As for magnifying various aspects of our life. Mine seems to be about time right now. Time is always moving so quickly these days. I suddenly want back all those wasted hours I spent being so afraid. But time doesn’t reward an awakening of the spirit with the gift of lost hours. It does, however, allow us a recognition of how precious time is, and allows us to willfully and with intention choose how we want to spend our time. Thanks for this blog post. It was a timely reminder about letting our fear be recognized, without allowing the fear to keep us immobilized. Best of luck to you as you continue your training. Breathe in. Breathe out. Keep moving.

    Sounds simple enough. Even when we know better.

    Still, it does come down to that. Breathe in. Breathe out. Keep moving.

    Liked by 1 person

    • Thank you for this. It’s beautiful and resonates with me deeply. You’re so right, I did know it was going to be difficult but kept at it … this final push feels especially difficult and scary. Quite scary. I’ll keep breathing. I’m glad the post was timely for you. Your response was the same for me!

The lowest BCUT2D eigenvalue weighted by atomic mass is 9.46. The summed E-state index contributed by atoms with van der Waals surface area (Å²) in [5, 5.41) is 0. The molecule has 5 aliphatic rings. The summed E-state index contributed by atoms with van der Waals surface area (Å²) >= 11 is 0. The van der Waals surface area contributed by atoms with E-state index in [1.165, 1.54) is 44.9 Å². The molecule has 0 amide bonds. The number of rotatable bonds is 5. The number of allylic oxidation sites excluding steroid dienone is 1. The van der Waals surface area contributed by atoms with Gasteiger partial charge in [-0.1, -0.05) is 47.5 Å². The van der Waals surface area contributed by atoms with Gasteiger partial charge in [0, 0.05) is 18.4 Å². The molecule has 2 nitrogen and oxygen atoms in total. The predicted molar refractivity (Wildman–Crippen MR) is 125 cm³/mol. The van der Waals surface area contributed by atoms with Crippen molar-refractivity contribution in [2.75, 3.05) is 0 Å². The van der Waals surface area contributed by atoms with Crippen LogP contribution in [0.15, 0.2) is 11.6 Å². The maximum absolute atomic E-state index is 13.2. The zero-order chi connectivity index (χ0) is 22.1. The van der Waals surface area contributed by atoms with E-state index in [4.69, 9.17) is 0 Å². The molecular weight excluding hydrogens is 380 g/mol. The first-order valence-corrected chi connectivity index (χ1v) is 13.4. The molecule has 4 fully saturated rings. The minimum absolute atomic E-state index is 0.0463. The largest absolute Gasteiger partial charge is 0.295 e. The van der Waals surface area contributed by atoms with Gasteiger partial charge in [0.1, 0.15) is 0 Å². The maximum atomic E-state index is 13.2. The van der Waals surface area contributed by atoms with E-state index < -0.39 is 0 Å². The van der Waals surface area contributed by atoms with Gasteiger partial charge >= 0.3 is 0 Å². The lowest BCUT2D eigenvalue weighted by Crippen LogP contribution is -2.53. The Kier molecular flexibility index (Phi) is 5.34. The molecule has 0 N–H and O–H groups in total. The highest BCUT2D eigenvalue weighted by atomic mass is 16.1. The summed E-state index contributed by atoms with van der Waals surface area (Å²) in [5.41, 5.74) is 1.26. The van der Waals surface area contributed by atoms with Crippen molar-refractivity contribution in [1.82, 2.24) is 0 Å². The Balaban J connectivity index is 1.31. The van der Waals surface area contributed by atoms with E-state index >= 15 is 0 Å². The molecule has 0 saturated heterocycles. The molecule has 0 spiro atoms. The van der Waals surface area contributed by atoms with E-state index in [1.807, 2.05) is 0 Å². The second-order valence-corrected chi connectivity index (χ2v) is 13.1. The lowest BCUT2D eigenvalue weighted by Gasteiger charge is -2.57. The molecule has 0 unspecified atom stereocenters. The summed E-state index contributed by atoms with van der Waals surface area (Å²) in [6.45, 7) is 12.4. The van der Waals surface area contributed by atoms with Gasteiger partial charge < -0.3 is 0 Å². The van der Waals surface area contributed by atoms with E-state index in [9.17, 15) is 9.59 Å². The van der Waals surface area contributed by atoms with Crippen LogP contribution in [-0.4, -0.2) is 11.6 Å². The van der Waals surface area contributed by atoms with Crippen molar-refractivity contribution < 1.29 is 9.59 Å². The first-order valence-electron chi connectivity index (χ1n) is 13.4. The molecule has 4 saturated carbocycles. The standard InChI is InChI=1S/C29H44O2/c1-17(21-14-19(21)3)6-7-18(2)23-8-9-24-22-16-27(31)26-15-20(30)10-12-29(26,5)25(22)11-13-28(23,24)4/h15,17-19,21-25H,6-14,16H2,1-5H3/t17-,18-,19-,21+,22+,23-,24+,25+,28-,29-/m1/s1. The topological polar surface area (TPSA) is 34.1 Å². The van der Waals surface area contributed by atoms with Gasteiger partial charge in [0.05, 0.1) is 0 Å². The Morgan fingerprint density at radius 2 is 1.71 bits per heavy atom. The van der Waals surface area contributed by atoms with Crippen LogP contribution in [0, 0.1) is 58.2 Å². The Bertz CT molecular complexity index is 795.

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  3. Your description of the fear that grips and clings is powerful! I can relate to it so well in my daily life when I wake up first thing and I want to hide in the shadows but as you say, time doesn’t wait no matter how you feel. Whether you embrace it or not and we have to trust in that deep essence within us, that quite stillness in the very centre of us that got us through the worst in our childhood trauma. That spirit lives on, that flame. Go warrior, embrace and May the 14th will prove once again the courage you have!